They list these reasons:
- Fear of failure
- Fixed mindset
- Over reliance on past performance
- Attribution bias
Who else has studied organization failure? Well I've heard that many academics have studied the failure modes of organizations. One was John Kotter's 8 Steps model developed by studying the failure modes of organizations trying to institute large scale changes. Other's have studied how successful large mergers have been after the fact (some would suggest it's on the order of 20% successful). Some have studied how successful large software development project have been (Chaos Report - it is not a good report).
So what does your leader do to encourage learning at the organizational level? Is failure even allowed in your department? If so then it will be discussed and talked about in formal settings and acknowledged by leaders, rather than only around the dark stairways and in hushed tones.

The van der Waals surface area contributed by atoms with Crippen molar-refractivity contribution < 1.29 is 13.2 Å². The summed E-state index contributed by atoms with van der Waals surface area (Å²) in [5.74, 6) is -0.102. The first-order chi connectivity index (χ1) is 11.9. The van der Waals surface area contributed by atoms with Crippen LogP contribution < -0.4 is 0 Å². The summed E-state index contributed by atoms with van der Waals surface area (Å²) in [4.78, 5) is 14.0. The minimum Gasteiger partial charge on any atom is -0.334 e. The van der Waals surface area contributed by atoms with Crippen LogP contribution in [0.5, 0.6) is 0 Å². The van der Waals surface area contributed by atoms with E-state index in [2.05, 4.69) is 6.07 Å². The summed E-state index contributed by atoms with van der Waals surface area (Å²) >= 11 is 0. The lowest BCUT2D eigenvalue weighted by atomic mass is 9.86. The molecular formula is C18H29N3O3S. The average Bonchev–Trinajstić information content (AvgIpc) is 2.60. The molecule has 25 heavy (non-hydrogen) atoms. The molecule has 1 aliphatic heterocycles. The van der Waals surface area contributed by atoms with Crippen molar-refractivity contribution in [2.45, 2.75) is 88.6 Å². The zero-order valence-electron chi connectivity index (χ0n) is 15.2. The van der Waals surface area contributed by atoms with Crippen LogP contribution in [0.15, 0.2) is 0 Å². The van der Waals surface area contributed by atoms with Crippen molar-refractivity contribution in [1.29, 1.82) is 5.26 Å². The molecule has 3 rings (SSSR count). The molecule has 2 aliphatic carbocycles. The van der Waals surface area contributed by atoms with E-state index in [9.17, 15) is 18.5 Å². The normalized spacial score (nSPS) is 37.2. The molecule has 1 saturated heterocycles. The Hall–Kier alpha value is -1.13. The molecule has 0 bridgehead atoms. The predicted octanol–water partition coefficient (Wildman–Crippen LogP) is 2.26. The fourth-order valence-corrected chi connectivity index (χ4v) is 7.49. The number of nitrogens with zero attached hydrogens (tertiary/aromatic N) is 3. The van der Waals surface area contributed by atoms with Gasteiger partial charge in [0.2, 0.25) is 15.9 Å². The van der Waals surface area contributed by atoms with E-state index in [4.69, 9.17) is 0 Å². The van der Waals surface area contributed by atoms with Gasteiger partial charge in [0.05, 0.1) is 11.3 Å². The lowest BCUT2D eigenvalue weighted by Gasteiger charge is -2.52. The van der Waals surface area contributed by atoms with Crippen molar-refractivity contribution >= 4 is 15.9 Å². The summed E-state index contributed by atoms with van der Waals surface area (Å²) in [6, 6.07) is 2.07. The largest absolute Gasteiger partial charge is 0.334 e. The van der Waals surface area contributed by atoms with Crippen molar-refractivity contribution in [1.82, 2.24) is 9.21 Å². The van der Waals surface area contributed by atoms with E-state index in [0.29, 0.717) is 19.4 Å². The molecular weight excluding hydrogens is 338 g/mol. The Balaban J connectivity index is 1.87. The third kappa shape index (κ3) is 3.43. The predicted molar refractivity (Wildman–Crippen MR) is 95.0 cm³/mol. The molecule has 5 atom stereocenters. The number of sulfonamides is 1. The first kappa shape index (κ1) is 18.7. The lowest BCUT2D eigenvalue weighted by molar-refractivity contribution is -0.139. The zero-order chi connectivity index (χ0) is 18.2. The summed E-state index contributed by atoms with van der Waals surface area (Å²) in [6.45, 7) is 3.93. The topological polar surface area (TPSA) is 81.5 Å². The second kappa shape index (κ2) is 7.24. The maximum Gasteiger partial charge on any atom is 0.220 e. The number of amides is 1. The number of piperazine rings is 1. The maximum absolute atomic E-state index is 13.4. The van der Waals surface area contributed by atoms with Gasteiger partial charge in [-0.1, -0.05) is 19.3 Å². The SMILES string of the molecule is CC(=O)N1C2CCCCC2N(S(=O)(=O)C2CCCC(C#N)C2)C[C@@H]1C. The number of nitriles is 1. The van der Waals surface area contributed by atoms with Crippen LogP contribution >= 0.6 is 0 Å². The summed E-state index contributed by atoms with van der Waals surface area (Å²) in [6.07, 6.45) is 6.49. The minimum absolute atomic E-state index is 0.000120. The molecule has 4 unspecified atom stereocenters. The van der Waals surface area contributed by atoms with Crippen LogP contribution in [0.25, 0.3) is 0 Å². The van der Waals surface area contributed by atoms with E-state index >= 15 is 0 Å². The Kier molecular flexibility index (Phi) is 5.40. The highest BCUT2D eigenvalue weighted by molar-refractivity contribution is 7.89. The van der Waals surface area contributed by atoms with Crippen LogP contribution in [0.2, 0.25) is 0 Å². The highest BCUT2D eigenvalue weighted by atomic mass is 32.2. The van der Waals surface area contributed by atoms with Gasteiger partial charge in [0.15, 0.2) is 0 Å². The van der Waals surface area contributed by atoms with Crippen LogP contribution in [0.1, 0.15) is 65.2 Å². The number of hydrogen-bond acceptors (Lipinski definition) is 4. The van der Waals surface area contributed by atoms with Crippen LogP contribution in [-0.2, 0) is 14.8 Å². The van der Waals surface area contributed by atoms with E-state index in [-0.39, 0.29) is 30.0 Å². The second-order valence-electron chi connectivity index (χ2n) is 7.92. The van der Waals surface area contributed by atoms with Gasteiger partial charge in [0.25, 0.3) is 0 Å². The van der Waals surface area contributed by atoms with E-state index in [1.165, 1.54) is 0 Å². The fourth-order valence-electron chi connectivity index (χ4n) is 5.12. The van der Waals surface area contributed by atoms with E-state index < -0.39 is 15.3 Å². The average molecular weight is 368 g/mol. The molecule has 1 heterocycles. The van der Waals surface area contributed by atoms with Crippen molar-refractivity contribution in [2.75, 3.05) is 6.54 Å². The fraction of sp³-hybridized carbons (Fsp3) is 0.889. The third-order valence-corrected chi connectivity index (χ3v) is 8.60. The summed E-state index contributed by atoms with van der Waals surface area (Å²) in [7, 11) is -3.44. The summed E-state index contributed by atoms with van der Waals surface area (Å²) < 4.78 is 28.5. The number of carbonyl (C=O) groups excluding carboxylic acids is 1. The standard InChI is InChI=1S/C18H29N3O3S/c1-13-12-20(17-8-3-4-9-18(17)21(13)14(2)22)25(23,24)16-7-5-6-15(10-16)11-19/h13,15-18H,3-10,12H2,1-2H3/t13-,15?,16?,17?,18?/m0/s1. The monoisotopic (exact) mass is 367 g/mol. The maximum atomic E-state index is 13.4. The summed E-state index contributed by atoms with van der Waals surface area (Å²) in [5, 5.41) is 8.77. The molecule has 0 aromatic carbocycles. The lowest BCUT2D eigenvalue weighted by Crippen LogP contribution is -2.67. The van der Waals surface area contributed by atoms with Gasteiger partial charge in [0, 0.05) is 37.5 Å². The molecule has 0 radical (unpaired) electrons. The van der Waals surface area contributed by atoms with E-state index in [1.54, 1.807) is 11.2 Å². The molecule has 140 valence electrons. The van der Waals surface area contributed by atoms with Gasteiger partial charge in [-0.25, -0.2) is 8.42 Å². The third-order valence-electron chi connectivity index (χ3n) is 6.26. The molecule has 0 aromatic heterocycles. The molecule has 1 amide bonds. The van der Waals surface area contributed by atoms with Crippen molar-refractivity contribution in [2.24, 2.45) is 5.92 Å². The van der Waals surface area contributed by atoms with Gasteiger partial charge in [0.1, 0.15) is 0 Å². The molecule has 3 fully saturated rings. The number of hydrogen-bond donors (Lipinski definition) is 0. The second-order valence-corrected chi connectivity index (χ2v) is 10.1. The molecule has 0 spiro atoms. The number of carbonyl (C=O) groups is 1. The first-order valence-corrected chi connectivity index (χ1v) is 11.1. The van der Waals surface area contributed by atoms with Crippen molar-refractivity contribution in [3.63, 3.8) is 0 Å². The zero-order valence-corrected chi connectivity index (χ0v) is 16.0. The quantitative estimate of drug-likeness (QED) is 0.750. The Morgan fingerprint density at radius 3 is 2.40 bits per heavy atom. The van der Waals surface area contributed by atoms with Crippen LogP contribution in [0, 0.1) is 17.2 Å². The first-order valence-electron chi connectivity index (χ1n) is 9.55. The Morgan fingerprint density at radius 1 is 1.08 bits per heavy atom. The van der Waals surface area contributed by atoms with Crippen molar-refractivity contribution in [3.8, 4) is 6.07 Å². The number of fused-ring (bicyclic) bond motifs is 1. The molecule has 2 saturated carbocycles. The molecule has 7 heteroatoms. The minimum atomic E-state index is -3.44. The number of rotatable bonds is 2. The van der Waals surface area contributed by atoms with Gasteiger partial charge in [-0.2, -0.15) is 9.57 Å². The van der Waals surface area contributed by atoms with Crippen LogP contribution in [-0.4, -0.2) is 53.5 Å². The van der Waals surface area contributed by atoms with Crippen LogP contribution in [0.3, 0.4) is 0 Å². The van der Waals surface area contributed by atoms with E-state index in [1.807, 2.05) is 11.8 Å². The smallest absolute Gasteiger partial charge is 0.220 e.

Leader's drive FEAR out of the room!
Pitfalls of Agile Transformations by Mary Poppendieck
Knut Haanaes - Two reasons companies fail - TED Talk AND how to avoid them: Exploration and Exploitation
4 Questions Smart Leaders Always Ask Employees to Improve Their Performance
They're also great for fostering open dialog and developing meaningful work relationships.
End of nations: Is there an alternative to countries? Nation states cause some of our biggest problems, from civil war to climate inaction. Science suggests there are better ways to run a planet.